An unknown street vigilante has apparently taken the law into his or her own hands near Lackland Air Force Base in southwest San Antonio in a bloody campaign against dog bites and the owners that cause them.
At least two unattended dogs were the victims of a machete or large knife attack. One was rescued and transported to an animal hospital; it died after several days of treatment. The other victim is still wandering the streets with a serious injury to its neck or head; neighbors are working to try and locate and save the animal. Meanwhile, police have stepped up patrols in the area and investigators are working to find the person, or persons, behind the attacks.
Local resident Karen Lucchesi admitted that animal attacks were “a problem” in the neighborhood, but insisted that the dogs deserved justice for what happened to them.
First and foremost, it is never, ever acceptable to resort to violence in an attempt to cure a negligence problem. It is a known fact that many animals are attack animals by nature, and harming them for possessing this natural impulse makes no more sense than destroying a sports car because it is capable of going fast.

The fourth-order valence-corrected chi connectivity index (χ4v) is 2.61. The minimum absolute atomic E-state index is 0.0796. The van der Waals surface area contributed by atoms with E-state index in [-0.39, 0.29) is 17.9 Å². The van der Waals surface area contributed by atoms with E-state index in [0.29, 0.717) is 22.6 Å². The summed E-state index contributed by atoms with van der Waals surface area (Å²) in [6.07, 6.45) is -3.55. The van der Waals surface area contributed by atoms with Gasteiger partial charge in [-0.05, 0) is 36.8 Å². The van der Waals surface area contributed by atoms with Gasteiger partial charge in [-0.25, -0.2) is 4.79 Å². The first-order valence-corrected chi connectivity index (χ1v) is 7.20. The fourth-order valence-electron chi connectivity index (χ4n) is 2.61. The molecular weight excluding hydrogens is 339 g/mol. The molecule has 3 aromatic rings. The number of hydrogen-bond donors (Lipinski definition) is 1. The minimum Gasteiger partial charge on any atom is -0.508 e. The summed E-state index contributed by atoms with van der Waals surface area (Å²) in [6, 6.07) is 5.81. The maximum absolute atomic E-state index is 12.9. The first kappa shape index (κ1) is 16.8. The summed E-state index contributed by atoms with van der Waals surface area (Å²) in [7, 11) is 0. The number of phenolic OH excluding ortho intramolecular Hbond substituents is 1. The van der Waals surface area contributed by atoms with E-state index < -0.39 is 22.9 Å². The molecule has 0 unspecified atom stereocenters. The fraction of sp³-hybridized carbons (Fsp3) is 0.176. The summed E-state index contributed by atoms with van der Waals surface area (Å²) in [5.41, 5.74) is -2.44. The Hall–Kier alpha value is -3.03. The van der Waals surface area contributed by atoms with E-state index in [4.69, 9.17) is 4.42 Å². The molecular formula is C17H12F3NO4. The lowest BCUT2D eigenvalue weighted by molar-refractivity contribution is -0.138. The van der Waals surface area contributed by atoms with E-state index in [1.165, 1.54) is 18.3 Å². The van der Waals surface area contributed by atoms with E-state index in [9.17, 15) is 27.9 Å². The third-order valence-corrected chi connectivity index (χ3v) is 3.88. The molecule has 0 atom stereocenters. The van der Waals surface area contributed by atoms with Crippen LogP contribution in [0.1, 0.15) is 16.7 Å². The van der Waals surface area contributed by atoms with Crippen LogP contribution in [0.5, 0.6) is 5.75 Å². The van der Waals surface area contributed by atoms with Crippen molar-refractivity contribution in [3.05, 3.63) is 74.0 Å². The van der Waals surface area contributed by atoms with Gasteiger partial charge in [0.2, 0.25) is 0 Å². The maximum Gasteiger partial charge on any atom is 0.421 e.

In terms of compensation for animal attacks, there are two avenues under Texas law. Many bites occur on private property; in these instances, Texas courts apply the one-bite rule. Under Marshall v. Ranne, an owner is strictly liable for an animal attack if the dog had attacked someone in the past or had shown dangerous tendencies, such as snapping or growling, and the owner was negligent in controlling the animal.
Other attacks happen in public parks, on jogging trails, and in other similar areas. Most cities have some form of leash law. For example, in New Braunfels, animals must be secured by a lead or leash, kept in a fenced yard, and under the care of a responsible person. Violation of a statute is usually considered negligence per se, for the same reason that a driver who runs a stop sign is nearly always faulted in a car crash.
In both these instances, victims are typically entitled to compensation for both economic and non-economic damages. Punitive damages are also available, in some cases.
If you or a loved one was injured or killed due to someone else’s negligence, don’t take the law into your own hands. Take them to court by contacting an experienced personal injury attorney in New Braunfels.